Australia’s luxury car tax (LCT) is set to become a thing of the past, according to Mercedes-Benz Australia senior manager of communications, David McCarthy.
Speaking to Australian media during the unveiling of the third-generation G-Class interior this week in Germany, Mr McCarthy confirmed that progress was being made on an agreement that would see a free trade agreement with the European Union and abolish luxury car tax in as little as two years.
“I feel confident, (that by) 2019 or 2020 there won’t be an LCT,” said McCarthy.
“LCT will be a casualty of an EU free trade agreement. Anyone that tells you otherwise is believing in alternative facts.”
Under the current LCT regime an additional 33 percent tax is applied to new cars for the value of the purchase price over $65,094 (plus on-road costs) and develops over half a billion dollars in revenue for the government. However, the EU has insisted that it would not go into an agreement without LCT being scraped and has cited it as being an unnecessary tariff that isn’t applied to other luxury items, like jewellery or consumer electronics.
“The EU is demanding it. The EU regard the luxury car tax as a false tariff,” McCarthy said.
“The EU arrived at that position a long time ago and all the EU manufacturers have lobbied very hard in the EU to say, you know what guys, our cars are the ones that are the most effective and if you want to have free trade with Australia, well, it’s got to go.”
“Both the major parties are committed to an EU free trade agreement in the framework that’s been discussed.”
Once legislation is approved for the EU free trade agreement, the removal of LCT on European cars will be implemented with it, leaving other manufacturers in an unfair position which leads the way to a complete removal of the tax.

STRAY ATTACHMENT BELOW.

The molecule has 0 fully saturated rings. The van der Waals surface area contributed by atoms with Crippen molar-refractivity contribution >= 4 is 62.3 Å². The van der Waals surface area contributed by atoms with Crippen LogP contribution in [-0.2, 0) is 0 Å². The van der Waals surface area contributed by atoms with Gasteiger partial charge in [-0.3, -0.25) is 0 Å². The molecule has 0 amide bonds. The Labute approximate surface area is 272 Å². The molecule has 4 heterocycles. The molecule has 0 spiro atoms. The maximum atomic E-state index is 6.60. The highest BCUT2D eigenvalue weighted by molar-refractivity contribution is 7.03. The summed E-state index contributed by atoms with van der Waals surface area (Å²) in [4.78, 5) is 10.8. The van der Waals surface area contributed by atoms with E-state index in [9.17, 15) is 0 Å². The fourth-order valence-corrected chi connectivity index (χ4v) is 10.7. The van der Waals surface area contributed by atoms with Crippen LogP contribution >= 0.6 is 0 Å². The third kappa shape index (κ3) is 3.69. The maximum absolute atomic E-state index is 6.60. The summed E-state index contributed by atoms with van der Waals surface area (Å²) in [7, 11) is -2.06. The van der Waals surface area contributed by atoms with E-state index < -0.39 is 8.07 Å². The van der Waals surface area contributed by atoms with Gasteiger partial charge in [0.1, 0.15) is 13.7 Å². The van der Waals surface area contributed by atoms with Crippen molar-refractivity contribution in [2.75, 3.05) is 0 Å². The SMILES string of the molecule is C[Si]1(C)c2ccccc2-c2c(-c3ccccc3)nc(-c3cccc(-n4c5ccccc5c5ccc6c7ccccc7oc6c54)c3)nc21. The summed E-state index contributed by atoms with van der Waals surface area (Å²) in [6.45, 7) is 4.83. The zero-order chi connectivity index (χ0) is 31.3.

“Free trade agreement implements all of its parts from day one, the challenge of working with the removal of LCT will be a great one.
“We won’t have LCT for European sourced cars (so) are you going to keep it for NAFTA, keep it for Japan, are you going to keep it for Thailand and for Korea? No, it will have to go.”
It will be a big hit to revenue but McCarthy says the government will be prepared to dump LCT in favour of the greater benefits free trade will bring.
“The government is prepared to trade-off as they have in other free trade agreements. A reduction in revenue in some areas for an increase in economic activity in other areas,” said McCarthy.
“Australian government ministers acknowledged it, they might not like it, but they know it’s got to go if you want a free trade agreement with EU. You’ve got to get rid of LCT.”
However, the new trade agreement and subsequent removal of LCT probably won’t see a dramatic reduction in vehicle prices. Instead, McCarthy suggests a staged approach implemented over a number of years.
“My personal view is that you would want to implement it over a three-year period, so, 33, 22, 11 and then 0 (per cent). Otherwise, there’ll be a lot of dislocation in the market and no one is going to shed a tear over the OEMs suffering but the government potentially is going to lose a lot of revenue.”
Once LCT is completely abolished, it will close some of the gap between cars affected and not affect by the tax, providing a more competitive market which McCarthy says can only be a good thing.
“You either want to be in a competitive market or you want to be protected. If a brand doesn’t want it removed, are they afraid a car that’s priced (closer to them) that they can’t compete with it?
“(If so) you don’t want a competitive market. I would say to them, good luck. It’s not going to happen.”
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